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    Can the original program that converts it do the analysis?  Why read it more than once? 
    Why are there "lines" and data that spans "lines"? 
     
    Carey Brown
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    Copying is relatively simple. Defining what constitutes the 'start' and 'end' is the tricky part.
    It seems that you are able to do this with a hex-editor. Can you describe what you see that lets you know when you've found the 'start'?
     
    Carey Brown
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    Norm Radder wrote:Can the original program that converts it do the analysis?  Why read it more than once? 
    Why are there "lines" and data that spans "lines"? 

    Very true. This gets back to the original question posted to the OP about whether or not he has control over the format, implying also that the OP would have access to the raw, unformatted, data.
     
    Alvin Cardona
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    I built it up myself the converter but did not implement the scanning feature yet as am trying to find out which are the better ways to approach it.

    Theoretically the converted file could be left in 1 single line of characters however this does seem impractical mostly because need to get the position to copy certain needed areas. I cannot imagine how this would work with massive files of say 8GB. My idea (maybe I am wrong) was to have these chunks into around 2 bytes and work on that.

    I could be missing something here but till now I cannot think otherwise.

     
    Alvin Cardona
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    Carey using the original format would lead to nowhere since it is in binary format. I am basing myself on those hex signatures that is why i converted the output. Using a hex editor hidden files can be found but need to do it automatically over massive files.... hoping it can be done.
     
    Norm Radder
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    The original scan program could find places of interest in the huge file and save their locations somewhere as long values that could be used by the skip() method to position a FileInputStream to the place for reading the data.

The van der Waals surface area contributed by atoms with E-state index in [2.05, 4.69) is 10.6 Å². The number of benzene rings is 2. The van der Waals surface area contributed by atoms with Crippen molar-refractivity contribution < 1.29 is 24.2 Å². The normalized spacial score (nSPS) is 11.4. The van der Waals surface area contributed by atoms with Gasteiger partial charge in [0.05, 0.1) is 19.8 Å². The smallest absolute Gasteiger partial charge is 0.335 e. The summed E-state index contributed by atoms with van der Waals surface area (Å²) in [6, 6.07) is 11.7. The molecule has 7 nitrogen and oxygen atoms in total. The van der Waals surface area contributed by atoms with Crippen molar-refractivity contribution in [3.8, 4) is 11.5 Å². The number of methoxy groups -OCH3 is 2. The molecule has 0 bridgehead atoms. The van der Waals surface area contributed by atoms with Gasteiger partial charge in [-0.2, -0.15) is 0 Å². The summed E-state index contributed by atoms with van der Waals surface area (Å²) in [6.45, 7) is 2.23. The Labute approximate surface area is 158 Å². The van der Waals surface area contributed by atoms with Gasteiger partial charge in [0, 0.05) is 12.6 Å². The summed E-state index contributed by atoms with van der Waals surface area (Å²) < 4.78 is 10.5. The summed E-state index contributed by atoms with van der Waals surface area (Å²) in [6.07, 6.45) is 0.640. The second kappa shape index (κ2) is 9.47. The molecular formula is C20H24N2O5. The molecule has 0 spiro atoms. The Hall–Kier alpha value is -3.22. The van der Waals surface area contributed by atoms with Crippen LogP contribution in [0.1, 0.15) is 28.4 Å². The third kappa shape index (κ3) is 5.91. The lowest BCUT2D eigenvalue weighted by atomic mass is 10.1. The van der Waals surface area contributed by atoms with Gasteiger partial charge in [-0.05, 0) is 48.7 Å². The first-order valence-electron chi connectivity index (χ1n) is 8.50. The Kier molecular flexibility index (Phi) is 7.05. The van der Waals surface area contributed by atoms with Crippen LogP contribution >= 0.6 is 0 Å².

i converted the output

    Not sure what that means.  Is the memory dump  the contents of the bytes in memory?  What would those bytes be converted to?  Why would they be converted?
     
    Carey Brown
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    Alvin Cardona wrote:I built it up myself the converter but did not implement the scanning feature yet as am trying to find out which are the better ways to approach it.

    Theoretically the converted file could be left in 1 single line of characters however this does seem impractical mostly because need to get the position to copy certain needed areas. I cannot imagine how this would work with massive files of say 8GB. My idea (maybe I am wrong) was to have these chunks into around 2 bytes and work on that.

    I could be missing something here but till now I cannot think otherwise.

    How does the original, un-converted data, mark the headers and footers?

    Seems like formatting/converting may actually be complicating things.
     
    Carey Brown
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    You could dump the raw binary into a file and then read the file using a RandomAccessFile.
     
    Alvin Cardona
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    Carey ... the original file is a binary file and is useless for scanning it using the mentioned signatures. The snapshot below is a sample of the converted file together with the ASCII (if there is the need). The HEX section is enough to work with. This is a converted floppy disc image which I am using due to size considerations.



    Capture.PNG
    [Thumbnail for Capture.PNG]
     
    Norm Radder
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      a binary file and is useless for scanning
    No disk file is useless for scanning. It's a question interpreting the data as needed.
     
    Alvin Cardona
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    Yes agreed but in this case I was unable to conduct any form of scanning on the original raw data. In addition the only information I could base myself upon revolved around HEX values. That is why I am hoping to solve it like that.
     
    Norm Radder
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    unable to conduct any form of scanning on the original raw data.